Dispatch from Mt. Boreas 03

"Our hearth and home was the living-hut and its focus was the stove. Kitchen and stove were indissolubly linked, and beyond their pale was a wilderness of hanging clothes, boots, finnesko, mitts and what-not..."

October 29th:
Dear Deany

You know the old cliche, "be careful what you wish for." After spending the last two months in McMurdo ridiculing the idea that any romantic vision of Antarctic adventure lives on, given the contrasts between the comfortable modern lifestyle of MacTown and the inhuman sufferings experienced by the great Antarctic explorers of old, I now feel fully planted in my own survival adventure. And we have only been here for six days. The great trial, as I knew it would be, is how difficult it is almost never to be fully and truly warm. I say almost because after an hour or so of hiking uphill with the sound gear strapped to my back the other day my internal engine was burning properly and I was warm from fingertip to toenail. But this is not a level of activity that one can sustain for long. Inside the sleeping bag at night, after burning two Coleman burners in the center of my Scott tent for half and hour or so, one also feels almost humanly warm, but within seconds of extinguishing the burners to avoid asphyxiation when actually going to sleep, fingers of frigid air reach out to grasp one around the face and throat. I have never been a junkie, but I imagine my relationship to my Coleman stove already to approach the level of intimacy, panic, desire and concern of the addict's with his works.

We spend an extraordinary amount of time filling fuel bottles, melting snow, drinking tea, hanging socks above stoves, preparing to prepare to cook tomorrow's evening meal, and sitting around imagining being warm, until the day has utterly passed us by. It is difficult to imagine how much useful filming we will accomplish under such circumstances, although we have managed to capture a scene or two each day. Yesterday, for instance, we filmed the geologists digging a hole with a jackhammer. So far, to my astonishment, the sound gear has fired up each time without giving any problems, but the batteries are difficult to charge; a couple seem to have given up the ghost completely.

So far it has been almost windless, but the other night there were a few shifting gusts and Adam Lewis, one of the geologists we are camped with, opined that this augured the imminent arrival of the katabatic winds, which here at the foot of Mt. Boreas deliver fearsome doses of frozen air from the polar plateau. At speeds of very many knots. "Make sure when you go to bed you tie your boots and your Big Red parka to your cot," he said. The Scott tents have no floor, just a separate heavy tarpaulin unattached to the walls of the tent. "That way if the winds get really bad and your tent blows away, at least you still have your boots and coat." The image this conjured of myself, lying in a cot in the open air watching all of my worldly possessions blow away in a hurricane, was fearsome, but my tent is attached to a variety of eighteen inch steel tent stakes driven into the permafrost, has many guylines tied to boulders, and stands tall with several hundred pounds of rocks weighing down its external apron, so I thought his suggestion that it might blow away rather histrionic. However, upon turning in I experienced a sheepish moment when, having discounted the need to do so, I nonetheless found myself lashing the boot laces through an opening in the cot. I was reminded of the scene in Apocalypse Now when a fingee soldier climbs aboard a helicopter and asks the veterans why on earth they are all uncomfortably seated on the crowns of their helmets. "So we don't get our balls shot off," one of them says. At which point the fingee laughs at the silliness of it all. Moments later, the laughter having given out, he nervously removes his own helmet and slides it between his legs. However, no wind materialized that night, and my boots and teabags were safe.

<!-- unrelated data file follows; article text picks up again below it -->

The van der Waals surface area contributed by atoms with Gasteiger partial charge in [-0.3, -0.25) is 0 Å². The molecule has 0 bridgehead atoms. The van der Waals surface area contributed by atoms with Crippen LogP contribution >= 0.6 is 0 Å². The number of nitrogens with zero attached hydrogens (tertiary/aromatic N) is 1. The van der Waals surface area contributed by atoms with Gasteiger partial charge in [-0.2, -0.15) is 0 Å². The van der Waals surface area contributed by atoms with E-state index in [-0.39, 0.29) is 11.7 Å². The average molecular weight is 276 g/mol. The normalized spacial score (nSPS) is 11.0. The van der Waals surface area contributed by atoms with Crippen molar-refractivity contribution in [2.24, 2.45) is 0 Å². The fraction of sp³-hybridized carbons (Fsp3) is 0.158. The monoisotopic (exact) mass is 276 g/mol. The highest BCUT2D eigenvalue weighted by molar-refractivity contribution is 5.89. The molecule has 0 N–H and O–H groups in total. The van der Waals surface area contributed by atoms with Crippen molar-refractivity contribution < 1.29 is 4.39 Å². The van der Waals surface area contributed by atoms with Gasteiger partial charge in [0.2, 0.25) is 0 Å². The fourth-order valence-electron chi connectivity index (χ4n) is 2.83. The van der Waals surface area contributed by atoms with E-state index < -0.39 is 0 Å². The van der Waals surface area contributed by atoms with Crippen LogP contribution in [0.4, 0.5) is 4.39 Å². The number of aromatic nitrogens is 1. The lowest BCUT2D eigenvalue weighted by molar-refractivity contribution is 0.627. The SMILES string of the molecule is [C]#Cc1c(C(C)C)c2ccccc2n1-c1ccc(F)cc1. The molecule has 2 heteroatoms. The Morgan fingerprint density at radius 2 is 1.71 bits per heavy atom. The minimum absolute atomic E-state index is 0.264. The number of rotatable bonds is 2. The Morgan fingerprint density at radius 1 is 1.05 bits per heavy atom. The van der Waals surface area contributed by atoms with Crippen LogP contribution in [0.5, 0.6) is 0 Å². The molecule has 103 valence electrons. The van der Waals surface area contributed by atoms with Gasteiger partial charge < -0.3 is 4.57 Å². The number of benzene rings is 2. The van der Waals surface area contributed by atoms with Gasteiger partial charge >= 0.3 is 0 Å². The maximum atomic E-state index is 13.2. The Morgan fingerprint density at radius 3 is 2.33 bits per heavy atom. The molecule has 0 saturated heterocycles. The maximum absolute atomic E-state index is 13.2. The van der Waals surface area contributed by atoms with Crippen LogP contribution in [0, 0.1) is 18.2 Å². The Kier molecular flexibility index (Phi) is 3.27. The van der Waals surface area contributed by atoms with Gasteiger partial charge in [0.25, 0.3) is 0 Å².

Lying there I remembered also the horrifying episode in which Bowers, Wilson and Cherry-Garrard watched, from on their backs in their sleeping bags, as the tarpaulin roof of their shelter shredded to threads before their eyes, only hours after their own tent had been swept away in a blizzard. I apologize for not finishing off that saga before leaving McMurdo. I was rather miffed that I had not a single email from New York begging for the next installment, and rather let that thread slide. But to make a long story short, when that storm of one hundred odd years ago had subsided, Bowers, by some miracle, discovered their silk tent some quarter of a mile downwind, barely damaged. Without it we can be quite certain that the trio would have perished not far from the Emperor Penguin colony at Cape Crozier. As it was they barely limped back to Cape Evans, frostbitten and on the point of death.

Instead of contrasting the wireless internet, saunas, and abundant hot food of today's McMurdo with the bubbling seal blubber and frozen hard tack biscuits of the golden age of exploration, I finally compare my obsessions and experiences here at the edge of extremity, if not to the near-insane hardships of the Winter Journey, at least to the daily life and concerns of those men who first arrived here at the turn of the last century. Only forty-six days to go.


1 comment:

Anonymous said...

Your writing is worthy of Eric Newby - may he rest in peace.
Keep it coming and don't let silence from New York deter you. We lap it up here in New Jersey.